Jules Larson

2' x 2',

“When the power of love overcomes the love of power the world will know peace.” -

Jimi Hendrix

Contact the artist



(203) 606-4394

Jules Larson lives and works in New Haven. He has had several solo exhibitions.

Jules' many community efforts include: rePublicArt's community banner exhibitions, and many elementary school residencies. As a member of the Free Artists of New Haven, Jules volunteers many hours as an activist to support social and economic equity in New Haven.

Artist Statement

We crowd into Jimi's metal-fleck silver Stingray ("I want to paint it over – maybe black") for a sunrise drive to the waterfalls. ("I wish I could bring my guitar – and plug it in down there.") The talk is of puppies, daybreak, other innocentia. We climb down the rocks to the icy brook, then suddenly discover the car keys are missing. Everyone shuffles through shoulder pouches and wallets. "Hey, don't worry," Jimi says. "They'll turn up. No use being hassled about it now." Jimi's taking pictures and writing poetry. "I want to write songs about tranquility, about beautiful things," he says.

“I don't want to be a clown anymore. I don't want to be a 'rock and roll star,'" Jimi says, emphatically. The forces of contention are never addressed but their pervasiveness has taken its toll on Jimi's stamina and peace of mind. Trying to remain a growing artist when a business empire has nuzzled you to its bosom takes a toughness, a shrewdness. For those who have a hardness of conviction but not of temperament it isn't a question of selling out but of dying, artistically and spiritually. Refusing to die yet ill-equipped to fight dirty, many sensitive but commercially-lionized artists withdrew. I watch Jimi quietly digging the pictures of faraway people and places in a book, The Epic of Man ("South America ... wow, that's a whole different world. Have you ever been there?") and I wonder just where he will be and what he will be doing five years from now.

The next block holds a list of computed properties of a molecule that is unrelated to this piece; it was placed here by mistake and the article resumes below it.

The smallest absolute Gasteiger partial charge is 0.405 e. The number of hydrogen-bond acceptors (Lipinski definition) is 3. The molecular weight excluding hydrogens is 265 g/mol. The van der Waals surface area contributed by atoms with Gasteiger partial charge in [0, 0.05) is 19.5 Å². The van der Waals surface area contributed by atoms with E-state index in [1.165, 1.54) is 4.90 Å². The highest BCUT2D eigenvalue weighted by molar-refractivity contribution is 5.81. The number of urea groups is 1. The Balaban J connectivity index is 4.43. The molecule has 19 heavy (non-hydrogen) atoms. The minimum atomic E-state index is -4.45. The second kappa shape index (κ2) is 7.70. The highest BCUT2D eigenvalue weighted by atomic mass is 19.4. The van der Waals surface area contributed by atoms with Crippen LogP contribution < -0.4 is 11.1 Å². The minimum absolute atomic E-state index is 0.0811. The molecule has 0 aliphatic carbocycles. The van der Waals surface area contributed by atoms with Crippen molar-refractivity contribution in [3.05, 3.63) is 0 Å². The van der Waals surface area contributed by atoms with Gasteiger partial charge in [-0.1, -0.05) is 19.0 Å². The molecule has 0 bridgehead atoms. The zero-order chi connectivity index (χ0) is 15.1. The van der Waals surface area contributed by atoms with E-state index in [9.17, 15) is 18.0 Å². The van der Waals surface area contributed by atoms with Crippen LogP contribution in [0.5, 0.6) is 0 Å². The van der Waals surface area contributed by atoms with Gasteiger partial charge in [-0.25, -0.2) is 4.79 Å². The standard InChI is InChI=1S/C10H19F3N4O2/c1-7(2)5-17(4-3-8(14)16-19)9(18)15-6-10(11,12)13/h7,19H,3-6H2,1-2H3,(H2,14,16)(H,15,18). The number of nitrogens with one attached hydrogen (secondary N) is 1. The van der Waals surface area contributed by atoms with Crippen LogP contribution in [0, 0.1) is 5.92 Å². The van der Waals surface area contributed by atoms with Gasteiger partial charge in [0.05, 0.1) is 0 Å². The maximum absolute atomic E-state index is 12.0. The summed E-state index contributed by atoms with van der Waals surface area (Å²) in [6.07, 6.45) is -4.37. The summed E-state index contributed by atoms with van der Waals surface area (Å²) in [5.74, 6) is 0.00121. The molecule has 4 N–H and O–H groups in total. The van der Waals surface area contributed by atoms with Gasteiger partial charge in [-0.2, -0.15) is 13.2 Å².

Excerpt from Rolling Stone - November 15, 1969

Jimi Hendrix: "I Don't Want to Be a Clown Anymore"

By Sheila Weller

Jimi died the following year September 18, 1970. At the age of 27, the American musician Jimi Hendrix died in London. One of the most influential guitarists of the 1960s, he is described by the Rock and Roll Hall of Fame as "arguably the greatest instrumentalist in the history of rock music."